Fig. 2
figure 2

Preoperative findings and resected rectum specimen. a Colonoscopy image showing a 30-mm rectal mass that appears to be a submucosal tumor. b Fluorodeoxyglucose positron emission tomography-computed tomography image showing abnormally high uptake in part of the tumor and regional lymph nodes. c Contrast enema film showing deformation of the rectum. d Macroscopic appearance of the resected rectum specimen. There is no evidence of exposure of tumor or peritoneal dissemination

Microscopically, the tumor was found to mainly be located in the submucosal layer and showed features of moderately differentiated tubular adenocarcinoma (Fig. 3a). Lymph node metastases were identified. There was lymphatic invasion (ly1) and venous invasion (v1). The serosal surface was free of disseminated tumor. Immunohistochemically, there were foci of carcinoma cells that were positive for cytokeratin 20 (Fig. 3b); however, they were negative for cytokeratin 7 (Fig. 3c). Negative staining for caudal-type homeobox 2, a transcription factor indicating goblet cell differentiation, combined with absence of intramucosal carcinoma in the rectal mucosa (Fig. 3d), suggested a diagnosis of metastatic adenocarcinoma of gastric origin. Morphologically, the tumor was similar to the third tumor excised. Because the peritoneal surface was unaffected both grossly and microscopically, the route of metastatic spread was considered to be hematogenous or lymphatic. The patient was alive with no evidence of recurrent tumor on imaging studies 6 months after the final surgery.

Fig. 3
figure 3

Analysis of rectal tumor by immunohistochemistry. a Photomicrograph showing moderately differentiated tubular adenocarcinoma mainly in the submucosal layer without serosal exposure (hematoxylin and eosin stain, ×12.5). bd Immunohistochemical staining showed the tumor cells are positive for cytokeratin 20 and negative for cytokeratin 7 and caudal-type homeobox 2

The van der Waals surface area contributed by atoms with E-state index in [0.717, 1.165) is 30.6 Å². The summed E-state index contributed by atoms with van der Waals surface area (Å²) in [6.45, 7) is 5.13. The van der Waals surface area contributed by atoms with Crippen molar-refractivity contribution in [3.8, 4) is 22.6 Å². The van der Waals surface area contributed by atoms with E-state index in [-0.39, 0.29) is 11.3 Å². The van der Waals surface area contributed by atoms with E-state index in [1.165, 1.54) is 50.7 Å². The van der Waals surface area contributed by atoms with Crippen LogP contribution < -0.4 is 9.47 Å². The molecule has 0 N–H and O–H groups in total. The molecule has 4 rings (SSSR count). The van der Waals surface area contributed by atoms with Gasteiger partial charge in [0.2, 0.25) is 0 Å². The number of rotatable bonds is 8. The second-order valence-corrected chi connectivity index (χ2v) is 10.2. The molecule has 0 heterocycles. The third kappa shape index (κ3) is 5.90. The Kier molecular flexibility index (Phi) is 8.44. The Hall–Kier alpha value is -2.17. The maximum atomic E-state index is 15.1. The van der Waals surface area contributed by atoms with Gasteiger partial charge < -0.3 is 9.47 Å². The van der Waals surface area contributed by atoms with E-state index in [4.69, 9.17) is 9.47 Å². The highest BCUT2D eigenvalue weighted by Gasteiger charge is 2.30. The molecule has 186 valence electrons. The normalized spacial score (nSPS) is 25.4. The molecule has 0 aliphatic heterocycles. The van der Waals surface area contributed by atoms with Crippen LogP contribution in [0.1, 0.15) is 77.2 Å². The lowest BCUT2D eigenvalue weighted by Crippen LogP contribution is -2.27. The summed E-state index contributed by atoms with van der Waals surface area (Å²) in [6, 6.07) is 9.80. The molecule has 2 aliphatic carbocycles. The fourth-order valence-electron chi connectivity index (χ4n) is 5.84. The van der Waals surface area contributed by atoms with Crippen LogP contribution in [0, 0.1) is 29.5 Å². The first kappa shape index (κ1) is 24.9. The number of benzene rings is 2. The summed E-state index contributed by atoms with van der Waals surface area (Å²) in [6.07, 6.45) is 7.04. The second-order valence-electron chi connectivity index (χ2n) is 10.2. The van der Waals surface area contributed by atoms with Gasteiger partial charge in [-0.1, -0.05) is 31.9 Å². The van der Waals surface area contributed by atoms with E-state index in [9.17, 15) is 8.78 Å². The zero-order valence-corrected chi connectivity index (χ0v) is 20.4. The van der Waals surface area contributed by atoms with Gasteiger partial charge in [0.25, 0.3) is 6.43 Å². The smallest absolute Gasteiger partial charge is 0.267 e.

The recurrence patterns after curative surgery for GC have been classified as follows: (1) locoregional recurrence, (2) peritoneal recurrence, and (3) distant (including hematogenous) metastasis [3, 6, 911, 18]. The most common pattern of spread of these tumors is via peritoneal dissemination. As to distant metastases, intestinal metastasis from GC is rare; however, the most common cause of secondary neoplastic infiltration of the colon is GC [19]. Metastatic colonic lesions can occur by direct extension of the initial primary GC via the gastrocolic ligament, peritoneal metastasis, or hematologic or lymphatic dissemination [13, 19].

Hematologic or lymphatic spread from a GC to the rectum is extremely rare. We here report a metastatic rectal lesion with no associated peritoneal dissemination. To the best of our knowledge, there are only five English language reports of such cases (Table 1) [1216]. Two of these were considered to have spread via the hematogenous route, whereas the route of spread in the other three cases was unclear. This is the first English language report of metachronous rectal metastasis from an “early” GC caused by hematologic or lymphatic metastasis. Although a perforation did occur during the second ESD in our case, there was no evidence of exposure of tumor, peritoneal dissemination, or cancerous ascites. Thus, the intraoperative and pathological findings suggested that the metastatic rectal lesion was attributable to hematologic or lymphatic metastasis rather than peritoneal dissemination. In addition, in all previous reports of rectal metastasis unassociated with peritoneal dissemination, the patients had advanced GC, whereas our case was categorized as T1aN0M0 stage IA by histological examination. Thus, our case indicates that even patients with “early” GC may develop rectal recurrence by hematologic or lymphatic spread without peritoneal dissemination.

Table 1 Literature reports of colorectal recurrence from gastric cancer